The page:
After the nozzle arm 24 moves to the position A for the second time, the rotational speed of the base plate 3 is reduced so that the base plate 3 rotates at, for example, 40 rpm only by one turn.
During this one turn of the base plate 3 at a reduced speed, the developer continues to be fed from the nozzles. Thus, the developer can be fed over all of the resist film in such a way that the amount of developer per unit surface area of the resist film is the same at every surface portion of the resist film. This results in stable and uniform developing of the resist film.
After one turn of the base plate 3 at a reduced speed is completed, the rotation of the base plate 3 and the feeding of the developer from the nozzles are stopped. The nozzle arm 24 is returned to the initial position C, if necessary.
The developing is completed a predetermined time after the rotation of the base plate 3 is stopped and a predetermined time after feeding of the developer is stopped. If necessary, after the completion of developing, the resist film is washed with water to remove the portion of the resist film other than the desired pattern portion, the water flowing out through the discharge port 8 of the housing 7.
FIGS. 4A and 4B show an irregularity in the thickness of and the width of a developed photoresist film pattern according to the prior art.
FIG. 4A shows a developed resist portion near the periphery of the base plate, and FIG. 4B shows a developed resist portion near the center of the base plate. As can be seen from FIGS. 4A and 4B, and as was previously mentioned, according to the prior art, the thickness of and the width of the developed photoresist pattern are not uniform due to a difference in the surface area of the photoresist film 2 between the portion near the periphery of and the portion near the center of the resist film. Namely, the thickness of and the width of the developed resist film at the periphery are larger than those at the center since the surface area of the periphery of the resist film is larger than that of the center of the resist film. In FIG. 4B, an imaginary line 30 shows an overdeveloped portion in the vicinity of the center of the photoresist film 2.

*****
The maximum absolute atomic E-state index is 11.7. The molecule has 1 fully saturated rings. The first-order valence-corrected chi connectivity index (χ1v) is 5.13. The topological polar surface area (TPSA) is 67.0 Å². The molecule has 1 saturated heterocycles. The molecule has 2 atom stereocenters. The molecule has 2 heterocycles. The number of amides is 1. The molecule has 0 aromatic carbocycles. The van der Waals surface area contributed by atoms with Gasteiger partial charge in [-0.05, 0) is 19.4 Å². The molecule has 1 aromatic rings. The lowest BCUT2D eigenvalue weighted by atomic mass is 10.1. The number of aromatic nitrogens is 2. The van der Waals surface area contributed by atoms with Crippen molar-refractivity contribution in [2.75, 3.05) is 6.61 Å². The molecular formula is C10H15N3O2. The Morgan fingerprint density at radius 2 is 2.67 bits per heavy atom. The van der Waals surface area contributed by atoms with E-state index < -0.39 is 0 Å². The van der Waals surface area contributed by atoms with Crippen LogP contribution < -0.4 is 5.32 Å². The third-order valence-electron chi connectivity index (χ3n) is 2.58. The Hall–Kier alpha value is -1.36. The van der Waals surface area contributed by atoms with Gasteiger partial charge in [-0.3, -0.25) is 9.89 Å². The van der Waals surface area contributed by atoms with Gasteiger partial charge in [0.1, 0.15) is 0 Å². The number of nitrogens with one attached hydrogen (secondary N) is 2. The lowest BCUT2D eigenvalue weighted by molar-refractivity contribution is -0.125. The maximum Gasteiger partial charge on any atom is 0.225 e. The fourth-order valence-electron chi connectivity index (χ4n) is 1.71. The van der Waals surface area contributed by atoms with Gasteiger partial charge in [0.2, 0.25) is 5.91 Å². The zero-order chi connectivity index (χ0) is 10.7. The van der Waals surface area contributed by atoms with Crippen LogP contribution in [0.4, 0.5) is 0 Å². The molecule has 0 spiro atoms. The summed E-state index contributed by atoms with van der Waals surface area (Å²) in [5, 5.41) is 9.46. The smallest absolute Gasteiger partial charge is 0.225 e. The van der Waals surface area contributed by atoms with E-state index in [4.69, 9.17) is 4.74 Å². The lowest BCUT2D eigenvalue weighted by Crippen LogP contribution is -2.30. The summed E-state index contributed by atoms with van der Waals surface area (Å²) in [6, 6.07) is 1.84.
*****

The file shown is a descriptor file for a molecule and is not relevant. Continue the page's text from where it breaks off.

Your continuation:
However, the present invention is free from the above-mentioned drawback shown in FIGS. 4A and 4B. That is, according to the present invention, as can be understood from the above discussion, a proper arrangement of a plurality of nozzles and a proper adjustment of the amount of developer fed from the nozzles enable uniform and stable developing of the photoresist film, resulting in the production of a high-quality photoresist pattern.
Namely, according to the present invention, the developed photoresist film is uniform in thickness and width over the entire surface thereof. That is, in the present invention, the photoresist film pattern even in the vicinity of the center thereof is as is shown in FIG. 4A, which shows the photoresist film pattern in the vicinity of the periphery of the photoresist film.
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|U.S. Classification||396/611, 396/627, 134/144, 118/52, 134/902, 134/153, 118/321, 118/50|
|Cooperative Classification||Y10S134/902, G03F7/3021|
|Oct 25, 1983||AS||Assignment|
Owner name: FUJITSU LIMITED, 1015, KAMIKODANAKA, NAKAHARA-KU,
Free format text: ASSIGNMENT OF ASSIGNORS INTEREST.;ASSIGNOR:FUKUDA, YUJI;REEL/FRAME:004188/0383
Effective date: 19831018
|Mar 29, 1989||FPAY||Fee payment|
Year of fee payment: 4
|Jun 28, 1993||FPAY||Fee payment|
Year of fee payment: 8
|Jul 3, 1997||FPAY||Fee payment|
Year of fee payment: 12